Talk to your kids, Dolly’s father advises as hundreds mourn her
THE father of tragic Northern Territory teenager Amy “Dolly” Everett says Australians need to start speaking to their children about bullying and depression.
Tick Everett, with wife Kate and daughter Megan at his side, said the conversation needed to happen before any more young lives were lost.
Dolly died last week after relentless online bullying led her to take her own life weeks before returning to school.
“We’ve got to start talking about it,” Mr Everett said.
“We’ve got to educate the little kids, we’ve got to educate the teachers. Everybody is somebody’s daughter, somebody’s son.”
He said bullying needed to be stopped at an early age, before it got out of control.
“If kids start to get away with it there, it seems to follow them through life,” he said.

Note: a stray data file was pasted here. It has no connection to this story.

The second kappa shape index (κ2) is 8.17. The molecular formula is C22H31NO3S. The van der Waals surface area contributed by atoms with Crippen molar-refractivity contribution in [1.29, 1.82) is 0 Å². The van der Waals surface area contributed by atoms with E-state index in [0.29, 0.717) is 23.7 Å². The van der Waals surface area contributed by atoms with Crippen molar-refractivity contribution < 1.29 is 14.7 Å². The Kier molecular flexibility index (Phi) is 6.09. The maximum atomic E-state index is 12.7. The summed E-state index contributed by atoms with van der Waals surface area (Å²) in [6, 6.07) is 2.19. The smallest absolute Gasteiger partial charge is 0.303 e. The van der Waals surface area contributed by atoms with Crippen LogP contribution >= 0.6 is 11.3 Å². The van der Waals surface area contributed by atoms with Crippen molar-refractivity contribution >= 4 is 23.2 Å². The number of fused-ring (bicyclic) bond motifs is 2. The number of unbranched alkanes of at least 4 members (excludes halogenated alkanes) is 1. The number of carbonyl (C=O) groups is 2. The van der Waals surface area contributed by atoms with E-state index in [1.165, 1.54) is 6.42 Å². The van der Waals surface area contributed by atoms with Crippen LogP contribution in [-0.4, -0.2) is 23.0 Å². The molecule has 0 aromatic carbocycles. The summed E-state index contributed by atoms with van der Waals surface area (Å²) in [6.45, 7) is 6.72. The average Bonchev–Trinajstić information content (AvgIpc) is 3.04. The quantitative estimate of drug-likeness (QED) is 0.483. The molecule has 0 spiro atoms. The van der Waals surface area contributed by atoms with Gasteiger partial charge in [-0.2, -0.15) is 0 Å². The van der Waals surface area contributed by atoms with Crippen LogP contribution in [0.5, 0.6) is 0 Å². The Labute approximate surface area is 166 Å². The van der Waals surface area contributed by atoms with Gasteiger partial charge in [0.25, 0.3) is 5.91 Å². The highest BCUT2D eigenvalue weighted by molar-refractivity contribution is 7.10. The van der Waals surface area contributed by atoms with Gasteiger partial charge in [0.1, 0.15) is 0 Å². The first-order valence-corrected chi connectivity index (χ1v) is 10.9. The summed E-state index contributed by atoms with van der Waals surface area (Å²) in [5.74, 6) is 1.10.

“Be honest with your kids, If you can’t connect with them for whatever reason that may be, find someone that can. They’ll always have a mate they’ll always have a little buddy somewhere that knows more than mum and dad.”
Mrs Everett said the outpouring of support since Dolly’s death was how social media should be used.
The family had expected 50–60 people at yesterday’s funeral in Katherine, not the hundreds who turned out.
The tragedy captured worldwide attention after Mr Everett suggested Dolly’s tormentors attend her memorial.
“Please come to our service and witness the complete devastation you have created,” he wrote on Sunday.
Police are investigating whether cyber bullying contributed to her death.
If you or anyone you know needs support, phone Lifeline on 13 11 14, Kids Helpline on
1800 55 1800 or visit Lifeline.org.au
GRIEVING: Tick Everett is supported by family at Casuarina Street Primary School, Katherine after his daughter Dolly’s memorial service. Inset: Dolly in 2009 in a publicity shot for the iconic Akubra hat.